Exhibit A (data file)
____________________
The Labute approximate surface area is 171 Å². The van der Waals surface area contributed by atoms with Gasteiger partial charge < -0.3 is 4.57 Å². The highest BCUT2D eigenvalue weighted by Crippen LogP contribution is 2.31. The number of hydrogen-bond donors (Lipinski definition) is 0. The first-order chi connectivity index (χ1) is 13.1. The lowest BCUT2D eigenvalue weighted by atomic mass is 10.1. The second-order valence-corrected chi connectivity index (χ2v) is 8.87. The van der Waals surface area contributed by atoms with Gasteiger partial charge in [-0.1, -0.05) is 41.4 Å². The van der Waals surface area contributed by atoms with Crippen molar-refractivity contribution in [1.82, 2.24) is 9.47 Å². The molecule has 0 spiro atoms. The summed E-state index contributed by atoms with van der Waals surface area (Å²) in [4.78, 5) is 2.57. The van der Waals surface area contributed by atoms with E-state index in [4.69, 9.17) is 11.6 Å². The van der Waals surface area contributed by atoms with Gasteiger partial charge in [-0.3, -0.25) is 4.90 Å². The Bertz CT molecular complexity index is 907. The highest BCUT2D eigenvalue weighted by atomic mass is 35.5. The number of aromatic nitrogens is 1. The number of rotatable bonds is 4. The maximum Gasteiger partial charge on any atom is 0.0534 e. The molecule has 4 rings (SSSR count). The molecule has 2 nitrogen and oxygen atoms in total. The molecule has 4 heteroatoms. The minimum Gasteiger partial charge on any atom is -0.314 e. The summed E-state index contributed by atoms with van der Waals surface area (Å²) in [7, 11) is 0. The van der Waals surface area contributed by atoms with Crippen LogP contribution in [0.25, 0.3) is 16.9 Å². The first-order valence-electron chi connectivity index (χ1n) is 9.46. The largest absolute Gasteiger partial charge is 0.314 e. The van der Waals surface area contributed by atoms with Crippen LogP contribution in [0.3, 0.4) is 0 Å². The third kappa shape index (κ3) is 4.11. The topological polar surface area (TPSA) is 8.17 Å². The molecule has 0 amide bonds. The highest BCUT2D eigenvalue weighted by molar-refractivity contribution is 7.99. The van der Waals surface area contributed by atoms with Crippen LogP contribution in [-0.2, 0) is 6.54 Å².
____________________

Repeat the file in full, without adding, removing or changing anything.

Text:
The Labute approximate surface area is 171 Å². The van der Waals surface area contributed by atoms with Gasteiger partial charge < -0.3 is 4.57 Å². The highest BCUT2D eigenvalue weighted by Crippen LogP contribution is 2.31. The number of hydrogen-bond donors (Lipinski definition) is 0. The first-order chi connectivity index (χ1) is 13.1. The lowest BCUT2D eigenvalue weighted by atomic mass is 10.1. The second-order valence-corrected chi connectivity index (χ2v) is 8.87. The van der Waals surface area contributed by atoms with Gasteiger partial charge in [-0.1, -0.05) is 41.4 Å². The van der Waals surface area contributed by atoms with Crippen molar-refractivity contribution in [1.82, 2.24) is 9.47 Å². The molecule has 0 spiro atoms. The summed E-state index contributed by atoms with van der Waals surface area (Å²) in [4.78, 5) is 2.57. The van der Waals surface area contributed by atoms with E-state index in [4.69, 9.17) is 11.6 Å². The van der Waals surface area contributed by atoms with Gasteiger partial charge in [-0.3, -0.25) is 4.90 Å². The Bertz CT molecular complexity index is 907. The highest BCUT2D eigenvalue weighted by atomic mass is 35.5. The number of aromatic nitrogens is 1. The number of rotatable bonds is 4. The maximum Gasteiger partial charge on any atom is 0.0534 e. The molecule has 4 rings (SSSR count). The molecule has 2 nitrogen and oxygen atoms in total. The molecule has 4 heteroatoms. The minimum Gasteiger partial charge on any atom is -0.314 e. The summed E-state index contributed by atoms with van der Waals surface area (Å²) in [7, 11) is 0. The van der Waals surface area contributed by atoms with Crippen LogP contribution in [0.25, 0.3) is 16.9 Å². The first-order valence-electron chi connectivity index (χ1n) is 9.46. The largest absolute Gasteiger partial charge is 0.314 e. The van der Waals surface area contributed by atoms with Crippen LogP contribution in [0.3, 0.4) is 0 Å². The third kappa shape index (κ3) is 4.11. The topological polar surface area (TPSA) is 8.17 Å². The molecule has 0 amide bonds. The highest BCUT2D eigenvalue weighted by molar-refractivity contribution is 7.99. The van der Waals surface area contributed by atoms with Crippen LogP contribution in [-0.2, 0) is 6.54 Å².